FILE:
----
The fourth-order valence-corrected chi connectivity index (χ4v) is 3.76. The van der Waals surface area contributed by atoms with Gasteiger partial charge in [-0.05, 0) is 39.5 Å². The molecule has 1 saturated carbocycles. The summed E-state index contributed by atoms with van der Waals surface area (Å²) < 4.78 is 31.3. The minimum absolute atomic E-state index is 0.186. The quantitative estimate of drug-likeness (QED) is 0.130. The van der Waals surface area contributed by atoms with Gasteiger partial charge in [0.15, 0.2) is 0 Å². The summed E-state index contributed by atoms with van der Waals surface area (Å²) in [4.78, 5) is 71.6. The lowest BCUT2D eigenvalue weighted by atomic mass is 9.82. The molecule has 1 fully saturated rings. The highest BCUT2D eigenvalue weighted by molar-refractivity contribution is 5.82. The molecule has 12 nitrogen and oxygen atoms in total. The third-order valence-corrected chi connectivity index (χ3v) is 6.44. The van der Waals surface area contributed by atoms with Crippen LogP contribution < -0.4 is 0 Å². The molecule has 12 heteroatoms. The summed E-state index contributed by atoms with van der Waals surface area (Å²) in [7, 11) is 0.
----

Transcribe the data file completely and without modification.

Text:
The fourth-order valence-corrected chi connectivity index (χ4v) is 3.76. The van der Waals surface area contributed by atoms with Gasteiger partial charge in [-0.05, 0) is 39.5 Å². The molecule has 1 saturated carbocycles. The summed E-state index contributed by atoms with van der Waals surface area (Å²) < 4.78 is 31.3. The minimum absolute atomic E-state index is 0.186. The quantitative estimate of drug-likeness (QED) is 0.130. The van der Waals surface area contributed by atoms with Gasteiger partial charge in [0.15, 0.2) is 0 Å². The summed E-state index contributed by atoms with van der Waals surface area (Å²) in [4.78, 5) is 71.6. The lowest BCUT2D eigenvalue weighted by atomic mass is 9.82. The molecule has 1 fully saturated rings. The highest BCUT2D eigenvalue weighted by molar-refractivity contribution is 5.82. The molecule has 12 nitrogen and oxygen atoms in total. The third-order valence-corrected chi connectivity index (χ3v) is 6.44. The van der Waals surface area contributed by atoms with Crippen LogP contribution < -0.4 is 0 Å². The molecule has 12 heteroatoms. The summed E-state index contributed by atoms with van der Waals surface area (Å²) in [7, 11) is 0.